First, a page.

Canada's approach to tackling climate change grows ever more confused as the federal government scrambles to sign the Paris climate accord in early November—without actually putting forth a national plan to limit the country's soaring carbon emissions.
"Canada has a consistent history under successive Liberal and Conservative governments of making international carbon-cutting promises that it fails to honour, first under the 1997 Kyoto Protocol and then again under the 2009 Copenhagen agreement," CBC reports.
"Ratification by Canada will help build the global momentum for action on climate change. To be taken seriously, however, we need a plan to actually turn those lovely words into deeds," said Keith Stewart, head of Greenpeace Canada's climate and energy campaign.
"We don't want to repeat the Kyoto Protocol experience where a Liberal government signed but then refused to spend any political capital to honour that commitment. Ultimately, the federal government has the policy tools it needs to act on climate and if Canada truly is back in the fight against global climate change then [Prime Minister Justin] Trudeau must be prepared to do what is necessary even if it means angering the oil industry and their political allies," Stewart added.
Indeed, Ed Fast, a Conservative environment critic, told CBC that "Prime Minister Trudeau, in signing the Paris Agreement before finalizing his pan-Canadian framework on climate change, is making the same mistake Jean Chretien made with the Kyoto accord: acting alone without the support of the provinces and territories."
With a goal of reducing its emissions to 30 percent below 2005 levels by 2030, Canada already has the dubious honor of possessing "the weakest [target] among leading industrialized nations," critics say.
The Liberal government campaigned last year on a promise to revise that target, set by the previous Conservative administration, and make it much more ambitious, but the Trudeau administration has now back-tracked.
Perhaps in an attempt to assuage critics, on Sunday the federal government unilaterally announced a carbon pricing plan.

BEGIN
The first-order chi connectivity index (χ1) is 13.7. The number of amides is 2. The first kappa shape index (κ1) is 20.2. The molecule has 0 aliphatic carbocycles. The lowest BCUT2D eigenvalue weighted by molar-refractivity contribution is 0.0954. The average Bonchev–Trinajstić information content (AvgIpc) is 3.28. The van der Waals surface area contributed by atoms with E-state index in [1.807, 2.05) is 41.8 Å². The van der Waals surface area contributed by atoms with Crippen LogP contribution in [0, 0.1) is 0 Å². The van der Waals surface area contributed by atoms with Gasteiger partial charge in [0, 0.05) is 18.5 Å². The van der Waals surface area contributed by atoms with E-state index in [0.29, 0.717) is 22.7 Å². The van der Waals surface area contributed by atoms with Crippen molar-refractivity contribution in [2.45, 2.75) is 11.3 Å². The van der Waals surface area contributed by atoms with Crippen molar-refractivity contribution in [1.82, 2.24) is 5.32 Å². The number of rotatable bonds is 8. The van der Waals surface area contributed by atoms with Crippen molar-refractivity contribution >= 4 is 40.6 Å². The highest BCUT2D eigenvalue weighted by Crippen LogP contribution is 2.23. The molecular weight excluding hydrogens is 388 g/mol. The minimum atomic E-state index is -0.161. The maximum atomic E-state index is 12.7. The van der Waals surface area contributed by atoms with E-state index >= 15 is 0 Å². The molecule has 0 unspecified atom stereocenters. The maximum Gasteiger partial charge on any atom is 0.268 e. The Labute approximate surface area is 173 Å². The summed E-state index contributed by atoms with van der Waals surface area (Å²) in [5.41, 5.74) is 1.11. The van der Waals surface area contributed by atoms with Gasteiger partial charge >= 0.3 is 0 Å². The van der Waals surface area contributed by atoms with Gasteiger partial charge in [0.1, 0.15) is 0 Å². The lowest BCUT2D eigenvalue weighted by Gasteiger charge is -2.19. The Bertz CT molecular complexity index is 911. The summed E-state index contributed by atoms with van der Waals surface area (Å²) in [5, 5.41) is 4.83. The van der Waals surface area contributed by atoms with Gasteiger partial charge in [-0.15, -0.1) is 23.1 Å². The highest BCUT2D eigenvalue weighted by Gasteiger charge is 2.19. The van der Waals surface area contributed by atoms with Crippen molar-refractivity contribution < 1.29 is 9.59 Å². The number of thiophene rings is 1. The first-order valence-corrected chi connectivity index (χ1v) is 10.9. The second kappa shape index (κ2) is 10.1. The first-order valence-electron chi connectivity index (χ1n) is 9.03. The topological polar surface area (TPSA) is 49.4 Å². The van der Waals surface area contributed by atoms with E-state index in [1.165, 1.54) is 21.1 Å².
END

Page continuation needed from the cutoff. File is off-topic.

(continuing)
Yet the federal government announced the plan without the approval of provinces, and was immediately met with resistance from Saskatchewan, which is one of the few provinces that doesn't already have a climate pricing regimen, and from Quebec, which feared the government would force it to adopt different standards than the ones it already enforces, according to Reuters.
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Alberta, the heart of Canada's controversial tar sands industry, already has a climate pricing policy and does not believe it will be affected by the new federal plan—although Canada's Environment Minister gave no specific details about the new policy.
According to Alberta's carbon pricing rule, which is not yet enforced, by 2017 tar sands companies that exceed their emissions targets will have to pay $15 per excessive ton of CO2 into a "technology fund" to go toward researching new technologies to further reduce carbon emissions.
Critics charge that it will be more cost effective for tar sands companies to simply pay the fee rather than seek to reduce their emissions, rendering the goal of reducing emissions moot. The province plans to raise the carbon tax to $30 per ton by 2030.
Meanwhile, Alberta also announced Friday that it had just approved a whopping $4 billion worth of new tar sands projects.
The projects, which were first submitted for regulatory approval in 2012, will emit 2.5 additional megatons of CO2 into the atmosphere annually, the province said.
Prior to the additional projects approved on Friday, Alberta was already expected to hit its cap as soon as 2025.
"Not sure how [provincial officials] are going to justify this move," wrote local Indigenous activist Eriel Deranger on Facebook in response to the announcement. "Oh wait, $4 billion. I guess we can all drink, eat and breathe all that money when the planet's ecosystems collapse."